A Patent Prosecution Highway (PPH) program between the Canadian Intellectual Property Office (CIPO) and the United States Patent and Trademark Office (USPTO) was opened for a test drive on January 28, 2008. While the program is in its trial period, there are no government fees for filing a request.

The trial period will end on January 28, 2009, however, the program is expected to continue and government fees are likely to be charged thereafter. Therefore, it is a good time to benefit from the program that, so far, has been very efficient and appreciated. CIPO recently conducted a survey concerning the program and is now examining the results in order to determine whether the PPH will continue at the end of its one-year trial and to make any necessary adjustments.

An applicant wanting to take advantage of the program for a Canadian application must file a request for accelerated examination under the PPH, a completed PPH request form and relevant supporting documents including a copy of the claims found to be allowable by the USPTO. A patent examiner will consider the request and, if all requirements of the program are met, an accelerated examination will be conducted. These requirements are considerably easier to meet than those at the USPTO for obtaining an accelerated examination.

Thus far, the PPH has tremendously accelerated allowance of Canadian claims. In fact, using the program can considerably reduce the period of time before receiving the first office action. Generally, this period lasts 24 to 36 months as opposed to the one to three months experienced via the PPH program.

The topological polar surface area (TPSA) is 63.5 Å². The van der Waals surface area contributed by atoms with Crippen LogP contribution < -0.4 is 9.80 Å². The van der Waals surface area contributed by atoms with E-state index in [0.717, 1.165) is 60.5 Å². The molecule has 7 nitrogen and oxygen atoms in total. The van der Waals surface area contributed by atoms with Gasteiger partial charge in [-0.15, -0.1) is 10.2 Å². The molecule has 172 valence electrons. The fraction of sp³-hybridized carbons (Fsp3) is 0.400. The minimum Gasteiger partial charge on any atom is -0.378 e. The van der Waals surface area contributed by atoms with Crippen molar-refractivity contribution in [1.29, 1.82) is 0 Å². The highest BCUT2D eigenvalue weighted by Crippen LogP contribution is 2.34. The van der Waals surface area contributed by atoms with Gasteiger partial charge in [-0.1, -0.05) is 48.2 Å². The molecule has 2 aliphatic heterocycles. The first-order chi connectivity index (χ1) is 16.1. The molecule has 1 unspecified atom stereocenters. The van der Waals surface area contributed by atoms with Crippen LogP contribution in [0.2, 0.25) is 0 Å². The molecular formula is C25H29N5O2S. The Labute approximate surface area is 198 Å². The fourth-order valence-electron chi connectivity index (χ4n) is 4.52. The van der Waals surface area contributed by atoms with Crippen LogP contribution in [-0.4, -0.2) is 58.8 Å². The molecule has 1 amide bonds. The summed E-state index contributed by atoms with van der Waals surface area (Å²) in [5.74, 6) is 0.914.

Alternatively, if an applicant is not satisfied with the scope of the US allowed claims and would like to rapidly obtain the Canadian patent, it is always possible to file a request for accelerated examination in Canada under Rule 28 and expect to quickly obtain allowance of broader claims. In fact, the Canadian test for non-obviousness is arguably easier to satisfy than the corresponding US test. Such a request, upon payment of the standard $500 fee, is usually granted automatically (if the application is open to public inspection and if the request specifies that failure to advance examination could result in prejudice to the applicant’s rights) and can be filed at any time, regardless of whether US claims have been allowed or not. Such a procedure can be seen as a formality, which contrasts considerably with requesting accelerated examination at the USPTO. Usually, a first office action is issued within three months of the filing of such a request.

Thus, there are many ways to get a speedy allowance in Canada.